I've never replaced the O2 sensor in the car's life and wonder if it's still good. The shop manual calls for checking voltage at the O2 sensor, but how do you get the O2 "boot" off? It looks like a regular spark plug boot, except that it is much smaller, and it's made out of metal instead of rubber. I have tried to pull on it, but it won't come out. It has no flat side, so I don't think it's threaded. Can somebody offer a hint? Do you just pull on the boot like a gorilla, or is there a more subtle way to get it out? Thanks in advance.
#1132 of 2544 O2 sensor and idle speed
Jun 12, 2002 (10:48 am)
kbui, maybe you can check the voltage at the other
side of the wire, where it plugs into the connector towards the engine computer?
This will allow you to check for problems in the wires also, although wiring problem is unlikely to hallen.
BTW, anyone know how to adjust the idle speed of a 93 V6?
#1133 of 2544 O2 sensor voltages for kbui...
Jun 12, 2002 (11:15 am)
One way of doing it is to take the sensor out, find out which cables are the 'signal' (I think they are the white and gray cables), attach that to a voltmeter, and cook the tip of the sensor in your gas range (the exhaust temperature is ~ 700 F...). The voltage should go up, because there would not be O2 in there (I think the value is more than 1.2 volts). I haven't done this myself, but read about it on the web, so take it for what it's worth. Actually, if you do a google search by "O2 sensor testing" you'll get zillions of hits that will describe different ways of doing this.
I agree with jskho about 'back-probing' it while on the exhaust pipe. You will have to find a way of getting two wire leads into the connector. You may do this by disconecting the wire, which is a real pain, and putting two leads in there being careful that they don't touch each other, and then running the car and testing with a voltmeter at the leads that come out of the wire harness. Watch out for the fans!!! They will turn on when you least expect it, and will scare the crap out you when they do (personal experience)... Usually the O2 sensors get lazy and don't change their voltage as fast as they are suposed to.
Hope this help,
Jun 12, 2002 (4:18 pm)
Irish. Why would you want to do any more than an 80% exchange given the cost benefit ratio. I think that would be enough especially if you went to NAPA and purchased the right amount of Lubegard to add on the last exchange. My son's transmission was going bad and adding Lubegard immediately smoothed out the rough shift between first and second. Found about this stuff through my Mazda mechanic. Sorry if I'm being repetitive.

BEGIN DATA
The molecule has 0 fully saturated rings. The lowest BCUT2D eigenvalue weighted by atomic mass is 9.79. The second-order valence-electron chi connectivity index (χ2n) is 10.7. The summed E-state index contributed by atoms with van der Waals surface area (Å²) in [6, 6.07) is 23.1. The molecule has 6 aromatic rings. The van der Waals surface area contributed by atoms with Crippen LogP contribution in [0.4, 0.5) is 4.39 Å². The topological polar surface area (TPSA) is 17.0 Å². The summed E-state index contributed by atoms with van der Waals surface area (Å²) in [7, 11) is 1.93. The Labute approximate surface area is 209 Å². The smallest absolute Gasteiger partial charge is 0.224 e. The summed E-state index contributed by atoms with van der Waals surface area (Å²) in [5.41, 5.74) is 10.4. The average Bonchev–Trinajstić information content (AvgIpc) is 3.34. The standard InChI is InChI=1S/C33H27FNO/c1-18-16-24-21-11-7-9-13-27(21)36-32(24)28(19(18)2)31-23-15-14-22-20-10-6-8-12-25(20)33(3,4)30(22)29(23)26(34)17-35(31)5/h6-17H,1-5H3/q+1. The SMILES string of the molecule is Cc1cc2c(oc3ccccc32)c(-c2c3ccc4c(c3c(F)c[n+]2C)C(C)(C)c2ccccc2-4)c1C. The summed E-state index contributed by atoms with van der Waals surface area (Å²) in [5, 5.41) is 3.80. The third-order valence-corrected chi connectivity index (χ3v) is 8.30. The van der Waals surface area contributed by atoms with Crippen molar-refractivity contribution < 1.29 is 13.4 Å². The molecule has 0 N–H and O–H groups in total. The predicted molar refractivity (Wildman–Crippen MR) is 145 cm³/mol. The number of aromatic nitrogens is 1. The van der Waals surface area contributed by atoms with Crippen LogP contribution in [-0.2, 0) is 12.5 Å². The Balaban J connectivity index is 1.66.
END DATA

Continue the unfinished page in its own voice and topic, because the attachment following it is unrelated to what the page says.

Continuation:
kbui Ohmygosh, you got 198K on a sensor that is supposed to be routinely changed at 60K. That's real good. I changed mine at 120K and noticed the difference. Don't think I got much of a gas mileage improvement, but the engine does run smoother and is more responsive. I got a Bosh for about $80. I got the OEM so it was a simple matter of unscrewing and unplugging the old one then putting on the new one.
#1135 of 2544 thanks for the O2 sensor tips
Jun 12, 2002 (6:56 pm)
jskho, irishalchemist & mrdetailer, thank you for the O2 sensor tips. I will try the "backprobing" method - that's a real good way of checking the sensor and the wiring.
I've monitored my mileage ever since I bought the car (I bought it new), and it has always hovered around 33-35 mpg. That's why I thought the O2 sensor was "doing its job."
#1136 of 2544 transmission
Jun 13, 2002 (2:01 am)
I have a '98 626 4 cyl. automatic with about 85k miles. I asked the dealer regarding a change in the automatic transmission fluid. The dealer said new tranny fluid at this point would strip the gears. Just wanted another opinion on this and if there is anything to be done to try and ensure the transmission doesn't break. Otherwise the car has been running just fine w/o any major problems and I'd hate to have to replace it.
Jun 13, 2002 (6:16 am)
freds5, unless you use Aqua Regia (a mixture of hydrochloric and nitric acid - sorry, I'm a chemist), you won't "strip the gears". Only problem may be that the new fluid could dislodge crud that is sticking here and there harmlessly and get it somewhere it's not suposed to get to (i.e., a valve). FYI, if you read a couple of posts above these ones, you'll see that I've been 'diluting' the old fluid with new fluid. So far I've done it three times (I can get 2.5 - 2.8 quarts each time through the dipstick). By the third time I have > 1/2 new fluid, and have not stripped the gears yet
I plan to do this 2 or 3 more times, and then add LubeGard as suggested by MrDetailer. Although my wife says the car behaves the same as it always did, I think it is starting to shift smoother and it's not 'clunking' as bad when going into 'D' in the morning...
Hope this helps. G.